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Claim shame

Author: Swati Mathur and Nishika Patel
Publication: India Today
Date: November 30, 2009
URL: http://indiatoday.intoday.in/site/story?sId=71561&secid=30

Introduction: Their lives were changed forever by one terror attack. But now it is the pain of delayed compensation that prolongs the misery of Mumbai's terror victims.

On the night of November 26, 2008, fate dealt a cruel blow to Sunita Yadav. The 28-year-old not only lost her husband, but was also left to fend for her daughter Sarika, then only three months old. One year on, her sore eyes are still waiting for the promised railway job. Yadav is just one of the many widows who lost the breadwinner of the family. In other cases, heads of families sustained serious injuries, making them unfit for work.

In a terror attack that left 175 persons dead and 249 injured, victims were eligible to receive compensation from five different agencies-the Union Home Ministry, the Prime Minister's Relief Fund (PMRF), Central Railway, State governments and the Railway Claims Tribunal (RCT).

Of these, 614 claims are pending. The release of funds, especially from the Home Ministry and the PMRF, have been fraught with delays. Of the 48 dead that were from Mumbai alone, only 17 families have received home ministry compensation of Rs 3 lakh.

Thedistribution of disability certificates to nearly 80 victims is still pending. Idzes Kundan, Mumbai city collector and magistrate, responsible for disbursing cheques to the affected, says, "Nearly 71 cases have been sent to J.J. Hospital for a disability certificate." While 44 cases are still being assessed by the hospital, 27 certificates have been received at the collector's office. But there's no movement on the disbursal of Rs 3 lakh to these victims.

Similarly, of the 403 dead and injured that were eligible for compensation from the PMRF, only 118 cheques have actually been sent. There are many who are still pinning their hopes on an official assistance. Some examples:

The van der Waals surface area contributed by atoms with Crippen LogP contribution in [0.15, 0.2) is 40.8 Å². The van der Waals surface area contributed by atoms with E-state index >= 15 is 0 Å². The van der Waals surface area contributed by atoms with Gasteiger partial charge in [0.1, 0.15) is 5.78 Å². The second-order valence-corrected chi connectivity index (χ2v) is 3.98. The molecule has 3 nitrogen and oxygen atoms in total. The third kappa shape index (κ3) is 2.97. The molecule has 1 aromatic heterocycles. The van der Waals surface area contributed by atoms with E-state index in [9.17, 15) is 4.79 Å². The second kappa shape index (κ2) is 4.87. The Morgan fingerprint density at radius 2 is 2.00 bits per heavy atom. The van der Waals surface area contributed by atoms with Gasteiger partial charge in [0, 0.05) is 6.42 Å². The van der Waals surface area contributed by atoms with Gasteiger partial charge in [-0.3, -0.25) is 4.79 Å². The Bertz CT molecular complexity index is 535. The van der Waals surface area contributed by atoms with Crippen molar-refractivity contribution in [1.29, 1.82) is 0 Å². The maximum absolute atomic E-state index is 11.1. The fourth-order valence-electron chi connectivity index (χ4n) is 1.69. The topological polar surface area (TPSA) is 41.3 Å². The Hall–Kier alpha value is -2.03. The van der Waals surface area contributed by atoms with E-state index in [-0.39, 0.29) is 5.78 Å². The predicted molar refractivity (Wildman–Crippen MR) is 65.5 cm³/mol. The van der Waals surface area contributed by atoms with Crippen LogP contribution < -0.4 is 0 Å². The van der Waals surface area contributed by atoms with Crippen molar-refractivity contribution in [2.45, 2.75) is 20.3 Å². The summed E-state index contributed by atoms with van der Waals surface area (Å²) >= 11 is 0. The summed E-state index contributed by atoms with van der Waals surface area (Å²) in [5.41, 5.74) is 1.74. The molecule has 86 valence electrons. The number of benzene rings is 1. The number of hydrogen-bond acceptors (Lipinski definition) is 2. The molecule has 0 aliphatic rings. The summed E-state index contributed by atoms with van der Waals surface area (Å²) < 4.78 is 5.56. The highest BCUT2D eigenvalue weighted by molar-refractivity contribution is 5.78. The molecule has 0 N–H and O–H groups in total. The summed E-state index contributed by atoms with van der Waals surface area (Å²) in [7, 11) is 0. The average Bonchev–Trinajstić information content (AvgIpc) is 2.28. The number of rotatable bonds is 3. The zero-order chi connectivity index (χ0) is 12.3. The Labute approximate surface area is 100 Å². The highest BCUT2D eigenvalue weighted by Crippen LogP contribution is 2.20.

Jagan Vitthal Bokade, an employee with Monopoly Express Cargo, was waiting to pick up a consignment at Chhatrapati Shivaji Terminus (CST) on the night of 26/11, when the attack took place. Before he could run for cover, he was hit by a bullet in the right hip, tearing through his left hip as well.

After spending over nine months in Bombay Hospital and five operations later, Bokade was finally discharged in September 2009. He is still not physically fit to join work and has been advised a hip replacement that will cost him Rs 3 lakh. To add to his woes, Bokade's financial worries are only beginning.

So far the family has been surviving on compensation but this will soon run out. Each month, the family's expenditure, including rent, food and nursing fees, adds up to Rs 10,000. However, with only Rs 50,000 of compensation money left in his bank account, Bokade hopes to make this last for as long as possible. His wife, Archana, 27, tending to Bokade and their four-year-old son Raj, has had to leave her job. Now in penury, even she is looking for a job.

When India Today approached the Railways, it was told that the RCT Mumbai has 99 cases of compensation of injured and dead of which 18 have been finalised. Once the order copy is sent to the Central Railway, they arrange for the cheques to be distributed. Four cheques of up to Rs 4 lakh have been issued so far, depending upon the seriousness of the case. The rest of the cases are still pending. Bokade applied for an additional claim from the RCT on May 26. He has been told that his case has not been opened yet.

One of the many hapless victims of the 26/11 terror attack on Mumbai, Vijayadevi Kushwaha was shot through her thigh at the CST. With an injured leg, Kushwaha limped her way across to St. George Medical College for first aid.

Apart from dealing with her own injuries, Kushwaha also had to cope with the trauma of the death of her younger brother in the terror attack. She was treated for bullet wounds at the J.J. Hospital for over six months, but a year after the incident, Kushwaha finds it difficult to walk or do any household chores. Her husband Ramkomal, an autorickshaw driver, divides times between Mumbai and his village in Ghazipur district of Uttar Pradesh where he has to take care of an ailing father.

With added medical expenses, Kushwaha can afford no more than a derisory existence in a shanty in suburban Mumbai. "The compensation amount is still pending in several cases because bank account details are being re-verified. We are doing all of this," says Mumbai City Collector and Magistrate Idzes Kundan. Vijayadevi has three school-going children. With the additional compensation from the government, the Kushwaha family hopes that life will be less of a struggle.

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